A reflection 6 months in – My journey in PR so far

Thus far, I have been in the agency for a little over six months, and it’s been a ride. While I have yet to dip my hands in a number of PR disciplines, the bases have been mostly covered, and I can now say that I am not walking around with my head in a bag. Let’s be honest, we all started like this Even from the start, I was not 100% sure of my purpose – thinking that it was solely to assist clients in their core work through media coverage and publicity. I was only partly correct in thinking that. The full answer is that the agency works with the client to promote their brand, communicate their values and messaging, position the organization in a favourable way, and to develop a good relationship with the media, to ensure that the brand continues to enjoy good coverage. But of course, I couldn’t start off doing that straight away. Like fishing, carpentry, engineering or accounting, PR has a formula, and every formula consists of steps. But I will say that I have yet to cover half of those steps. Take one step at a time Of what I have learnt so far, however, I can say with some pride that it has been applied with good outcomes. In the past two weeks alone I had helped clients successfully secure media coverage. In glancing back at the process of each success, there has always been a consistent series of steps:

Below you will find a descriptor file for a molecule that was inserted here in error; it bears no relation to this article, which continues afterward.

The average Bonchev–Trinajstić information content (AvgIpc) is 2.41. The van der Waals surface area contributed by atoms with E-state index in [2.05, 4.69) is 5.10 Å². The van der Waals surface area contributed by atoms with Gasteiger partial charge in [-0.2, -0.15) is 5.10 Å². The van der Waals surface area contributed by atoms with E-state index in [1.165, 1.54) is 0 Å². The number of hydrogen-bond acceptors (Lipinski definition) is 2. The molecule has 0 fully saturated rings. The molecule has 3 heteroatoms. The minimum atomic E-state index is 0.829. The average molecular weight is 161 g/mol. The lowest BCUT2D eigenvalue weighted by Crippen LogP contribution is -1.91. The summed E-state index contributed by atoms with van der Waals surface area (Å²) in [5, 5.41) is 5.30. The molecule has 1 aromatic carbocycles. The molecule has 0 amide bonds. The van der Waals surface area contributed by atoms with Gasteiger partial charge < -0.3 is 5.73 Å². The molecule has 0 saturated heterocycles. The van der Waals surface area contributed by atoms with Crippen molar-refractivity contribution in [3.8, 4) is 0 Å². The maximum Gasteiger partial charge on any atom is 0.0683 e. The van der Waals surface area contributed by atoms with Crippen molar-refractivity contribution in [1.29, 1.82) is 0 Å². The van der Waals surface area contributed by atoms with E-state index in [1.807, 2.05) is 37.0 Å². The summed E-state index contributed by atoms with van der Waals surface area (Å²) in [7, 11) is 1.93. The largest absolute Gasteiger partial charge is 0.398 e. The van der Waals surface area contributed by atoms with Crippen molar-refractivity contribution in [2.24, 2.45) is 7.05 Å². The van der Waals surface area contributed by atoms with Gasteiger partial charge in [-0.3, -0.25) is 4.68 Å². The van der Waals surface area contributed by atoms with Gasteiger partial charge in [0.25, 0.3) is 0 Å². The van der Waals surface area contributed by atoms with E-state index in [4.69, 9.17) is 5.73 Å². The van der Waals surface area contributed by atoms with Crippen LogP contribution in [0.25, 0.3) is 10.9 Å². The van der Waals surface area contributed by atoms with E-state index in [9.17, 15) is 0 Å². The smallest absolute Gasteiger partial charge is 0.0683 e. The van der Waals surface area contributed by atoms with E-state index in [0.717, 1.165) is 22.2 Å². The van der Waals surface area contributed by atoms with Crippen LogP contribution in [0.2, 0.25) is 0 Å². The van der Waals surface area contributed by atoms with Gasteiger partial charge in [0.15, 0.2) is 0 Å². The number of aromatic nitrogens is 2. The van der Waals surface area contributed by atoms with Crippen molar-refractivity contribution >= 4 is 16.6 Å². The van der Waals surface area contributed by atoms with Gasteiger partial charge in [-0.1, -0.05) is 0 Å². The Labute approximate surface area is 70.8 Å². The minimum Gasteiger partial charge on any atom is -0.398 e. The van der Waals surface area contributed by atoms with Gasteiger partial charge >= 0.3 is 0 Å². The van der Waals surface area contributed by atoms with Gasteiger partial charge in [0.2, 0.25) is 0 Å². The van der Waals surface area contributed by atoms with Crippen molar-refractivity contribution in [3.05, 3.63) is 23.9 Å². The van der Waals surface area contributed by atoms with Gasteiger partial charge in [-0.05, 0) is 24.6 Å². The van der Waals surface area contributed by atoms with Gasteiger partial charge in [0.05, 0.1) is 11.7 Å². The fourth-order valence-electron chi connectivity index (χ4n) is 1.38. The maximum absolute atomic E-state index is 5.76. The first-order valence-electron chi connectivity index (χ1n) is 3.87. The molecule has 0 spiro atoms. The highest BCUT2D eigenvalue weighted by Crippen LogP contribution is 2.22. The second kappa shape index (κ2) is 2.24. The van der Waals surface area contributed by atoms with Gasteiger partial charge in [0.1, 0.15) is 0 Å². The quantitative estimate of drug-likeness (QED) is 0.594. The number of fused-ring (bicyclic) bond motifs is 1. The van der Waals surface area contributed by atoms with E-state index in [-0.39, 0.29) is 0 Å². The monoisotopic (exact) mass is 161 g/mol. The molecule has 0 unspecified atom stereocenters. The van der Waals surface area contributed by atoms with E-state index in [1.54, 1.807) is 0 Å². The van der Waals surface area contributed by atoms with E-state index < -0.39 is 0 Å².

1. Understand the announcements/products/events you are about to help the client to promote
  2. Create a good media pitch, which involves extensive research about the editor’s/publications recent work, and the relevance of the story to the focus of the media
  3. Writing a concise, short yet interesting pitch that will not bore editors
  4. In doing follow-up calls, always highlight the name of your client to jog their memory

They seem simple enough, but the path to successfully internalizing these steps required month after month of doing the same things and occasionally not being able to generate any tangible results. Along the way, excellent guidance and mentorship has led to my eyes being opened much wider, especially when dealing with situations that on the surface seem very bland, or appear to not have any recourse. Always think out of the box Of course, this is nowhere near to being a significant milestone. Lying ahead of me are a myriad of other challenges, such as the steps in writing a good bylined article, the art of navigating clashing schedules in arranging interviews, and much more. All I can say is that, if you want to learn how to fish, fish. You don’t necessarily have to read from a book, and under no circumstances should you ask a butcher. The best way to learn is through doing (although of course we now have YouTube, which is marginally less useful than doing)  

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